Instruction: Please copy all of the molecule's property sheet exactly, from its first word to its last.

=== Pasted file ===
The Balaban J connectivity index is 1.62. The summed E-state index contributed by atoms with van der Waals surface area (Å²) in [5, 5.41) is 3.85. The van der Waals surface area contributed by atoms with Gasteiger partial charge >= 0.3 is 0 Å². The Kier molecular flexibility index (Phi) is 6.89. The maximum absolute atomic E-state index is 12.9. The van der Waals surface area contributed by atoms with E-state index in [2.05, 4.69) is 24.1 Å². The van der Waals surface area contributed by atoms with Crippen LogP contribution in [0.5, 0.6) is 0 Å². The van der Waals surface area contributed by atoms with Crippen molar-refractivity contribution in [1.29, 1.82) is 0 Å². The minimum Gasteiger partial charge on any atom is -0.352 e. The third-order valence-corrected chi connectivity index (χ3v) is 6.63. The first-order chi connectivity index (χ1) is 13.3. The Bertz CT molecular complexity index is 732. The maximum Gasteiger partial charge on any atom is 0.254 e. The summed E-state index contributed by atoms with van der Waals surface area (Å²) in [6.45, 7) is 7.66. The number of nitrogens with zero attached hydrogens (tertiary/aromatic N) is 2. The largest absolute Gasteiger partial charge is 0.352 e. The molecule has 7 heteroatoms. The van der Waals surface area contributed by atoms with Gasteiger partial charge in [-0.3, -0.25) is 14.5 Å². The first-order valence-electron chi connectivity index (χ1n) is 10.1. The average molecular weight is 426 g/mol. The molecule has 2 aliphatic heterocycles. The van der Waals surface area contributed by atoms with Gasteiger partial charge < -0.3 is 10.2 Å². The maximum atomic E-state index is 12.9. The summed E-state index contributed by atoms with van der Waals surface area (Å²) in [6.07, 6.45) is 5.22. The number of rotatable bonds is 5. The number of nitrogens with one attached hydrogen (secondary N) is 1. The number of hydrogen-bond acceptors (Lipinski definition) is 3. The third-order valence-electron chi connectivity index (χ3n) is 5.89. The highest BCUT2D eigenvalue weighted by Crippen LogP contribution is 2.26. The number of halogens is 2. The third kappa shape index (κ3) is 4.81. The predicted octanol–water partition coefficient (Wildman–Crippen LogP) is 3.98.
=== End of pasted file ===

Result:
The Balaban J connectivity index is 1.62. The summed E-state index contributed by atoms with van der Waals surface area (Å²) in [5, 5.41) is 3.85. The van der Waals surface area contributed by atoms with Gasteiger partial charge >= 0.3 is 0 Å². The Kier molecular flexibility index (Phi) is 6.89. The maximum absolute atomic E-state index is 12.9. The van der Waals surface area contributed by atoms with E-state index in [2.05, 4.69) is 24.1 Å². The van der Waals surface area contributed by atoms with Crippen LogP contribution in [0.5, 0.6) is 0 Å². The van der Waals surface area contributed by atoms with Crippen molar-refractivity contribution in [1.29, 1.82) is 0 Å². The minimum Gasteiger partial charge on any atom is -0.352 e. The third-order valence-corrected chi connectivity index (χ3v) is 6.63. The first-order chi connectivity index (χ1) is 13.3. The Bertz CT molecular complexity index is 732. The maximum Gasteiger partial charge on any atom is 0.254 e. The summed E-state index contributed by atoms with van der Waals surface area (Å²) in [6.45, 7) is 7.66. The number of nitrogens with zero attached hydrogens (tertiary/aromatic N) is 2. The largest absolute Gasteiger partial charge is 0.352 e. The molecule has 7 heteroatoms. The van der Waals surface area contributed by atoms with Gasteiger partial charge in [-0.3, -0.25) is 14.5 Å². The first-order valence-electron chi connectivity index (χ1n) is 10.1. The average molecular weight is 426 g/mol. The molecule has 2 aliphatic heterocycles. The van der Waals surface area contributed by atoms with Gasteiger partial charge < -0.3 is 10.2 Å². The maximum atomic E-state index is 12.9. The summed E-state index contributed by atoms with van der Waals surface area (Å²) in [6.07, 6.45) is 5.22. The number of rotatable bonds is 5. The number of nitrogens with one attached hydrogen (secondary N) is 1. The number of hydrogen-bond acceptors (Lipinski definition) is 3. The third-order valence-electron chi connectivity index (χ3n) is 5.89. The highest BCUT2D eigenvalue weighted by Crippen LogP contribution is 2.26. The number of halogens is 2. The third kappa shape index (κ3) is 4.81. The predicted octanol–water partition coefficient (Wildman–Crippen LogP) is 3.98.